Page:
Firing didn’t stop Rhee. She took her anti-teacher anti-union war to Michigan, with the loud verbal and financial backing of GOP big giver Elizabeth “Betsy’ DeVos, later the GOP Trump regime’s Education Secretary.

And, of course, former Chicago Mayor Rahm Emanuel antagonized the city’s communities of color by renaming Chicago’s schools chancellor as a “CEO” and closing 56 schools, all in Black and brown neighborhoods.

Emanuel’s CEO also shorted support services, such as counseling, nurses, and school libraries. The Chicago Teachers Union, AFT Local 1, had to strike for weeks against  Emanuel’s schemes—and community support was widespread.

“These pro-privatization and anti-teacher forces are really scary,” commented Pera, “It’s not good for the kids,” the former English as a second language and primary grade teacher adds.

Local 59 notes the starting pay for support staffers, the ESPs, in Minneapolis is $24,000 yearly. The city’s living wage ordinance said a family of four needed $34,450 to survive in Minneapolis in 2021, and that was without health insurance.

The school district’s got the cash—some $250 million in federal funds for pandemic relief–to pay for the salaries and services the teachers and staffers want. And Minnesota is sitting on a $9.3 billion budget surplus, its ninth straight year of black ink.

But the board won’t pay the staffers and the teachers enough, and it doesn’t want to augment the services, Local 59 says. The top service the teachers and staffers demand: Increased mental health counseling for kids traumatized by the combination of two years of distance learning due to the coronavirus pandemic, and police murders of unarmed Black men George Floyd, Daunte Wright, and Amir Locke.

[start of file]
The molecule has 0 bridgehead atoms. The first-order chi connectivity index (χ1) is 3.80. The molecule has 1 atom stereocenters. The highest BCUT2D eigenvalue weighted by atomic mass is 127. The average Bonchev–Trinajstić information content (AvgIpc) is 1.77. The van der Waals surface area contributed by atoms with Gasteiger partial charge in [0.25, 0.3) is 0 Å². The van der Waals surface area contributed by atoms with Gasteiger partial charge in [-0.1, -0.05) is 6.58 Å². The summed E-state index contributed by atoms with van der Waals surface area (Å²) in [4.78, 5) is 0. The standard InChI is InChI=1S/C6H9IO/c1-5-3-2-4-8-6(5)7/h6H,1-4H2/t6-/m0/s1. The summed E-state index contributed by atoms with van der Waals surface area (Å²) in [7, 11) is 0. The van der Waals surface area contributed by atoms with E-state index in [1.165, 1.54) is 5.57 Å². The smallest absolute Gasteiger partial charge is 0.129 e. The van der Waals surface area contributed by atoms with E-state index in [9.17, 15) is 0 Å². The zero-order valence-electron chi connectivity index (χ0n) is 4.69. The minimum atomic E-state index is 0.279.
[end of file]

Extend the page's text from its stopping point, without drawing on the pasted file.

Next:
“What the ESPs are looking for—and the teachers are supporting them—is a living wage,” AFT President Randi Weingarten declared in a video of the first union rally downtown. “How can you support a family on $24,000 a year?”

The board’s stand is “driving families out of this (school) district,” added Local 59 President Greta Callahan. It’s also impoverishing the ESPs. “I’ve worked at McDonald’s, you know, just to subsidize my income,” said Hope Hartwig-Boswell, an ESP with a Ph.D.

The students, including Pera’s son, Hank Pera Cole, have been out on the picket line with their teachers and parents, too.

“My teachers are cool!” the middle school student texted. “The district is being abusive because my teachers are asking for better pay and smaller class sizes and the district isn’t listening to them. I want to see my teachers on the picket lines this week!”


CONTRIBUTOR

Mark Gruenberg
Mark Gruenberg

Award winning journalist Mark Gruenberg is head of the Washington, D.C., bureau of People's World. He is also the editor of the union news service Press Associates Inc. (PAI). Known for his reporting skills, sharp wit, and voluminous knowledge of history, Mark is a compassionate interviewer but a holy terror when going after big corporations and their billionaire owners.